I truly believe that leveling dungeons are harder than max level healing. I have to be way more on my toes and use way more abilities to keep everyone up. This may be a factor of how druid healing operates, but I don’t think that is the case. I have to be on top of every decurse, every damage spike, every HoT, or I cause a wipe.
But, by leveling dungeons being so hard, I am getting a way better grasp on my druid and how to play it than I got on my paladin (who leveled tanking). I know what my cooldowns are and when to use them. I know how things interacts, and what heals I should do in what order. And I know who is takes higher priority when there’s a lot of damage. Leveling dungeons are hard, but instructive.
Many players are rude/don’t care
Now, this may just be my experiences, but the majority of the groups I’ve been in are, for lack of a better word, crappy. Melee standing in the badness, ranged not stacking for heals, tanks not waiting for me to get mana. It hasn’t been fun.
On top of that, people are more impatient. I was in a group where the tank pulled a boss while I was mana-ing up. I was locked out, and after a bit, they all wiped. I patiently explained to them that I was getting mana, and that I was sorry I didn’t make it inside in time. But in response, one of the dps raged at me, blaming me for taking “10 hours to walk up stairs”. Then, after that, s/he passive aggressively asked before every pull if I was ready, and blamed me every time they dropped below 50% health. While that was definitely the worst incident, many runs have been similar.
It seems that players just don’t care anymore. We are at this stage in the expansion where most everyone is old pros at this content. They all have their overgeared 90s, along with haughty attitudes. No one gets out of the bad because it “doesn’t matter”. No one is friendly to each other because we all just want to get this last alt up to 90.
But what we have to remember, is when we are in leveling dungeons, we typically aren’t playing our overgeared 90s. We are playing our undergeared 85+, who do take significant damage from the bad stuff on the floor. And by ignoring this, you are making your friendly neighborhood healer’s job that much harder.
It’s not that hard to get out of the bad, and say hello when you zone in, and bye or ty when you zone out. People need to remember that it still does matter, even though you’ve done it a million times before. And for goodness sakes, wait for you healers to get mana!!
Leveling brings out the worst, and best, of people
I have been in slow groups, fast group, silent groups, and talkative groups. I have been in groups where the tank can’t keep aggro for anything and where dps are more aggressive pullers than the tanks. But I have also been in fantastic groups where the tank does a fantastic job keeping aggro, has a good pace, and then manages to cast Inneravate on their healer when it comes off cooldown (seriously, any tank or dps who does that deserves a gold medal). Everyone reacts differently to the tedium of leveling.
But when you are stuck in that repetitiveness, remember that everyone else in the group is too. We all want to do the same thing, level up, gear up, or just experience the content. So how hard can it be for everyone to just treat others how they themselves wish to be treated? We are all in the same boat; try not to tip it over for everyone.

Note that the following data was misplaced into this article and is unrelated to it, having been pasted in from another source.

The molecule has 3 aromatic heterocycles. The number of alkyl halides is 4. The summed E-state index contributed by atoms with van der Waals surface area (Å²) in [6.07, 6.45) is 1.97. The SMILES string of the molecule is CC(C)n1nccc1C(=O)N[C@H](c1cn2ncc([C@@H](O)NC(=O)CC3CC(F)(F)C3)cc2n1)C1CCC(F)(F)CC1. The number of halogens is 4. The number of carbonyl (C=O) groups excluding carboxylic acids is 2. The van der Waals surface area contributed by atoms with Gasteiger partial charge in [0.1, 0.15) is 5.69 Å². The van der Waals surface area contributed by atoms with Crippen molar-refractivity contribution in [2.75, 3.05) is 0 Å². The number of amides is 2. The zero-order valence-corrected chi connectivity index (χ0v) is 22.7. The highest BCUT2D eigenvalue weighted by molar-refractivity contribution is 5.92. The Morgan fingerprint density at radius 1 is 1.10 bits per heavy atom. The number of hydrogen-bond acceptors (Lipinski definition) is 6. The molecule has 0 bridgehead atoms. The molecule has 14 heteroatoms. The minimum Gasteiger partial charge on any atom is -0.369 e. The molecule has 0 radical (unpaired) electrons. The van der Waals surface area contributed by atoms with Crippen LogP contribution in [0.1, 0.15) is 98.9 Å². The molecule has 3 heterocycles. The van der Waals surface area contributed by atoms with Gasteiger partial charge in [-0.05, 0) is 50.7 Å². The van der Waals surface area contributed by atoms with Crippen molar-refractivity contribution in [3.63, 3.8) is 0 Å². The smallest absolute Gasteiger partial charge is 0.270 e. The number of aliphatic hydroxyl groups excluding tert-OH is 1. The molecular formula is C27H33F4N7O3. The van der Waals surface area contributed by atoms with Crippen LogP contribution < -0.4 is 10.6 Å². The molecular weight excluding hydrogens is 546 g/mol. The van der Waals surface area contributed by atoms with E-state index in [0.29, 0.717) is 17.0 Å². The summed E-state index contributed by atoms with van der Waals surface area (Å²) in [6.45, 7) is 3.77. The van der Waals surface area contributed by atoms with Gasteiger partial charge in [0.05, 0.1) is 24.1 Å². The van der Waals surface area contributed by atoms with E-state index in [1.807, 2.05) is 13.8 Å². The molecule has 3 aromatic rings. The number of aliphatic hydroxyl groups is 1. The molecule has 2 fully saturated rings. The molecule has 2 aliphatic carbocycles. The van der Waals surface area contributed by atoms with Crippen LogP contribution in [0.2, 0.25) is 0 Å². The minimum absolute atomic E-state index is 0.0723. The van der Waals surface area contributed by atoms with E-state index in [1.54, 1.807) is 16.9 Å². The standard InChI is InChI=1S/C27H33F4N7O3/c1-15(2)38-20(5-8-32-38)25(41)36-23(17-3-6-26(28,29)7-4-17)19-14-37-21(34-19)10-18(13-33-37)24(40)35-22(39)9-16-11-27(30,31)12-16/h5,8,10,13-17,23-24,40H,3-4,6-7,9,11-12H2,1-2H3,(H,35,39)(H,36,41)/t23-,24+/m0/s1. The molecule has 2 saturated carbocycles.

The Horror of Healing Changes

Druid Healing

With all the WoD news coming, some of the most emotionally impacting for us here at Growing Up In Azeroth would have to be the healing changes (at least for Fussypants; she stomped angrily around the house for an hour after reading them).  We’ve waited for a bit to collect out thoughts (and to cool off), and now are ready to talk about the proposed changes.
Fussypants: Before we begin, I just want to point out that I have played a resto druid, a holy priest, and a holy paladin pretty extensively, so I’m coming from the point of view of a healer.  My dad, on the other hand, has only dabbled in healing, and is providing the rarely played resto shaman position.  Let’s get started!

“Ideally, we want players to spend some time below full health without having healers feel like the players they’re responsible for are in danger of dying at any moment. We also think that healer gameplay would be more varied, interesting, and skillful if your allies spent more time between 0% and 100%, rather than just getting damaged quickly to low health, forcing the healer to then scramble to get them back to 100% as quickly as possible.”
“To that end, we’re buffing heals less than we’re increasing creature damage. Heals will be deliberately less potent compared to health pools than before the item squish. Additionally, as gear improves, the scaling rates of health and healing will now be very similar, so the relative power of any given healing spell shouldn’t climb so much over the course of this expansion.”

Fussypants: Ok, well I agree with the idea that people should not always be at 100% health.  However, I have a few qualms with this.  First, many players, not knowing any better, may complain and yell at the healers for not healing them all the way when this goes live.  The abrupt change between always being at 100% to sometimes being at 100% is going to be hard to go through.  I know that I have mindset that I need to heal people 100% whenever I can, so it will be hard to get over.  The smaller heals too, with be annoying at first.  But, this part doesn’t bother me much, and I can totally see why Blizzard wants to do this.

Yotaan:  I think the players will switch over quickly in most settings.  Those in randoms, however, will likely gripe.  I think the healers may overextend themselves a bit in the early dungeons as they adjust too.  They go OOM trying to top everyone off when it’s not necessary.  Still, not a big deal in my book.

“We also took a look at healing spells that were passive or auto-targeted (so-called “smart” heals).